The cost of bringing a new drug to market is estimated to be over a billion dollars, and while we normally associate high development costs and long timelines with large pharmaceutical companies, there is an increasing number of small to mid-size pharma and biotech companies pulling the load.
Over the years, trial Sponsors have turned to eClinical tools and digital strategies to streamline clinical trials. However, at the same time, regulatory authorities have implemented legislation and guidelines to increase patient safety that often require additional data collection and analysis and sometimes even additional trials.
Implementing new software or digital platforms is not always cost-efficient. Large pharma companies may have the budgets to experiment with eClinical tools, but how can the SMEs select the right tools to comply with regulations and guidelines while improving trial efficiency?
SMEs – or SMBs – are small to mid-size organizations usually classified in terms of annual turnover and number of employees. For example, the European Medicines Agency identifies SMEs as companies with less than €20 million in annual turnover and less than 250 employees. The EMA had 1,853 registered SMEs as of November 2017 within the 28 EU countries.
While the vast majority of Sponsors are now using Electronic Data Capture (EDC), it still presents many challenges which may hit SMEs harder than large pharma. According to a recent survey by the Tufts Center, there is an average of 60 days between submitting a protocol and FPFV, but there are significant delays due to the fact that “the clinical trial database is a slow, inflexible process, which has remained largely unchanged over the past 20 years”.
SMEs can strategically select an EDC system and provider that allows for independent study build and management with minimal training efforts. There is no real guidance from regulatory authorities on how to evaluate the many EDC systems available. The availability of cost-effective, open source or proprietary EDC applications have the potential to improve clinical and research activities. User-friendly and simple interfaces, adherence to industry standard security protocols, customization and low maintenance costs are some of the major benefits.
Selecting the best EDC system for study needs is an important first step for SMEs.
This selection will then help SMEs implement a risk-based data analytics solution. Why should SMEs be thinking about data analytics?
There are many regulatory changes affecting the clinical trials landscape going into 2018. One of the biggest changes is the ICH GCP E6(R2) addendum to the guidelines – the biggest change in over 20 years. The addendum focuses heavily on a risk-based approach to data to ensure patient safety and complete trial oversight on behalf of the Sponsor.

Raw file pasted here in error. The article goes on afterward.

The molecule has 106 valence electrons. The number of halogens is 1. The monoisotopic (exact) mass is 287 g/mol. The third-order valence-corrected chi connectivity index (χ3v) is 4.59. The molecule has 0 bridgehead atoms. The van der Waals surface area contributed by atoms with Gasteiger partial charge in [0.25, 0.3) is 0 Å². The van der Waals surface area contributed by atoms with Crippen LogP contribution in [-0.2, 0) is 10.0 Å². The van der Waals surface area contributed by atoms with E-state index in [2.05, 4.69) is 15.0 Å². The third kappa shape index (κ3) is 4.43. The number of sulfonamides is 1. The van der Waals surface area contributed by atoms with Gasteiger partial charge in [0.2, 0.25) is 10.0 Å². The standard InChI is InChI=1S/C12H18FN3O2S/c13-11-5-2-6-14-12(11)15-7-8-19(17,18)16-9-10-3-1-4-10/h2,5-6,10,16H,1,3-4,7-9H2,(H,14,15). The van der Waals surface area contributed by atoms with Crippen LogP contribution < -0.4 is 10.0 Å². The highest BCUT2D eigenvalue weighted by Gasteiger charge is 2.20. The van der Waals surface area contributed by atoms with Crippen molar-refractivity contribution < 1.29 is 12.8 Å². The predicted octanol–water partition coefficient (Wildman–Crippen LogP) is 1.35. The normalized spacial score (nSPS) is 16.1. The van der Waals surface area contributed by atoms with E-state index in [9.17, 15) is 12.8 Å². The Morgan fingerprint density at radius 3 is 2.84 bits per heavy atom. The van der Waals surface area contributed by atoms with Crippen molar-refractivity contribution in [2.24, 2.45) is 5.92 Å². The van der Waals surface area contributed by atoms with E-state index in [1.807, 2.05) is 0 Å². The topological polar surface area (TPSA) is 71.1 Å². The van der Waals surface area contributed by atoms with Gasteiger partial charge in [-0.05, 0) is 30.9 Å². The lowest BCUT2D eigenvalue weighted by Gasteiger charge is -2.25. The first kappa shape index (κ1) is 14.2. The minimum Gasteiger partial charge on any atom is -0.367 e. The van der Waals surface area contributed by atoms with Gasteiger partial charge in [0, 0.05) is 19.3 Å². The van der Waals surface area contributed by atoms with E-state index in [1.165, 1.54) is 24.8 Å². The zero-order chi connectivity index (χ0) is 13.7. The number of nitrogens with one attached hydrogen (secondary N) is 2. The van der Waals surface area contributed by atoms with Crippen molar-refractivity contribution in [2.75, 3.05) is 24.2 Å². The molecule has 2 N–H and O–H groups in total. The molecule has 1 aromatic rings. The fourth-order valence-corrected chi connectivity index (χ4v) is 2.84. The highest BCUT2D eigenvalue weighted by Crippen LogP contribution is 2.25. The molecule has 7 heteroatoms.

These guidelines can become a heavy burden for SMEs if they are not well prepared. SME Sponsors should consider clinical analytics solutions to manage their biometrics. These are tools such as centralized statistical intelligence and risk management metrics using data visualization technology. Biometrics oversight is no longer a “nice to have” but a “must have” in order to comply with regulations and standards. SMEs can prepare by mapping out a plan with their service provider on selecting an EDC system and determining which metrics need to be analyzed.
More importantly, as SMEs approach marketing authorization, they need to consider solutions for data de-identification and anonymization. The Clinical Trial Regulation 536 and the General Data Protection Regulation (GDPR) – both EU initiatives – are aiming to better protect patient information and increase safety. Clinical data will be made available in a publicly accessible portal and Sponsors need to be prepared. Large pharma have been champions of publicly accessible data for years because they have the budget to fund projects.
According to recent studies, less than 10 percent of the pharmaceutical industry is prepared for GDPR. The GDPR protects citizen data and information and health care data plays a significant role in this new directive. SMEs can’t afford to not be prepared. The fines are severe: 4 percent of total global revenue or €20 million, whichever is greater.
SMEs should sit down with their service providers to understand how to move strategically in 2018. The EMA SME office aims to promote innovation and the development of new medicines for human and veterinary use by SMEs and supports as a single contact point. The SME office of the EMA can assist with:
- Assignment of SME status
- Regulatory assistance & SME briefing meetings
- Fee incentives
- Translation assistance
- Training and awareness
- Partnering and Networking
As a registered SME with the EMA, CROS NT can support Sponsor SMEs with their eClinical technology needs by understanding regulatory requirements and putting together a solution that works based on study and budget requirements. We offer a portfolio of EDC systems based on study size and budget (including Medidata RaveX, DATATRAK and a proprietary EDC system) – contact us for a tailored proposal!